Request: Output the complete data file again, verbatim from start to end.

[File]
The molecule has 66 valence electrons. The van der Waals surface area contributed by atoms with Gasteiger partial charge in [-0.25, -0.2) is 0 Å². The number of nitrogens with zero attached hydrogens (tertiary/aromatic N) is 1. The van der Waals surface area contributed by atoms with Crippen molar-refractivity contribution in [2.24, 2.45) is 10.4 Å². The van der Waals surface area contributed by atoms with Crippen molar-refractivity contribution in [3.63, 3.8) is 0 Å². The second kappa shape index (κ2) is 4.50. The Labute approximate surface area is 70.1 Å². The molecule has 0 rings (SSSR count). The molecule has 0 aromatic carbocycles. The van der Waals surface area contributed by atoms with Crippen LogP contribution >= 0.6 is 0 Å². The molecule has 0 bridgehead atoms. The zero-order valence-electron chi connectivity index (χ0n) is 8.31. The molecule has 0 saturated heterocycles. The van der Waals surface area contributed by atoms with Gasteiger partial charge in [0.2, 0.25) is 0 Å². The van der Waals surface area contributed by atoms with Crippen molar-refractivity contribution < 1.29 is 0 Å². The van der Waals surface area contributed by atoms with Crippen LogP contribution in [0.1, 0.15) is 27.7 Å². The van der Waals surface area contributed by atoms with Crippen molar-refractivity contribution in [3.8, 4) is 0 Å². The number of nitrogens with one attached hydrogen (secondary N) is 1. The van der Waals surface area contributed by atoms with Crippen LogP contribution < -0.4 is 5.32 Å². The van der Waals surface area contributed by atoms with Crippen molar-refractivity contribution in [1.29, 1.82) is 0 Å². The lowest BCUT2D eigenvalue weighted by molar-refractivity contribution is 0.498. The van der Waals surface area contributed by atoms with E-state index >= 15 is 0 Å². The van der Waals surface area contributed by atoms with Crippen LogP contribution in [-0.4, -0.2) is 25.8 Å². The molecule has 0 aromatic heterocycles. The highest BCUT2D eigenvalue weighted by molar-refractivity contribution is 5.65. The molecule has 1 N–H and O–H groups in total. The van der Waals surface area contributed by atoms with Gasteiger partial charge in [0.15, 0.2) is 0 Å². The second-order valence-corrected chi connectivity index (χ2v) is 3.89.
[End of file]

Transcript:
The molecule has 66 valence electrons. The van der Waals surface area contributed by atoms with Gasteiger partial charge in [-0.25, -0.2) is 0 Å². The number of nitrogens with zero attached hydrogens (tertiary/aromatic N) is 1. The van der Waals surface area contributed by atoms with Crippen molar-refractivity contribution in [2.24, 2.45) is 10.4 Å². The van der Waals surface area contributed by atoms with Crippen molar-refractivity contribution in [3.63, 3.8) is 0 Å². The second kappa shape index (κ2) is 4.50. The Labute approximate surface area is 70.1 Å². The molecule has 0 rings (SSSR count). The molecule has 0 aromatic carbocycles. The van der Waals surface area contributed by atoms with Crippen LogP contribution >= 0.6 is 0 Å². The molecule has 0 bridgehead atoms. The zero-order valence-electron chi connectivity index (χ0n) is 8.31. The molecule has 0 saturated heterocycles. The van der Waals surface area contributed by atoms with Gasteiger partial charge in [0.2, 0.25) is 0 Å². The van der Waals surface area contributed by atoms with Crippen molar-refractivity contribution < 1.29 is 0 Å². The van der Waals surface area contributed by atoms with Crippen LogP contribution in [0.1, 0.15) is 27.7 Å². The van der Waals surface area contributed by atoms with Crippen molar-refractivity contribution in [3.8, 4) is 0 Å². The number of nitrogens with one attached hydrogen (secondary N) is 1. The van der Waals surface area contributed by atoms with Crippen LogP contribution < -0.4 is 5.32 Å². The van der Waals surface area contributed by atoms with Crippen molar-refractivity contribution in [1.29, 1.82) is 0 Å². The lowest BCUT2D eigenvalue weighted by molar-refractivity contribution is 0.498. The van der Waals surface area contributed by atoms with E-state index >= 15 is 0 Å². The van der Waals surface area contributed by atoms with Crippen LogP contribution in [-0.4, -0.2) is 25.8 Å². The molecule has 0 aromatic heterocycles. The highest BCUT2D eigenvalue weighted by molar-refractivity contribution is 5.65. The molecule has 1 N–H and O–H groups in total. The van der Waals surface area contributed by atoms with Gasteiger partial charge in [0.15, 0.2) is 0 Å². The second-order valence-corrected chi connectivity index (χ2v) is 3.89.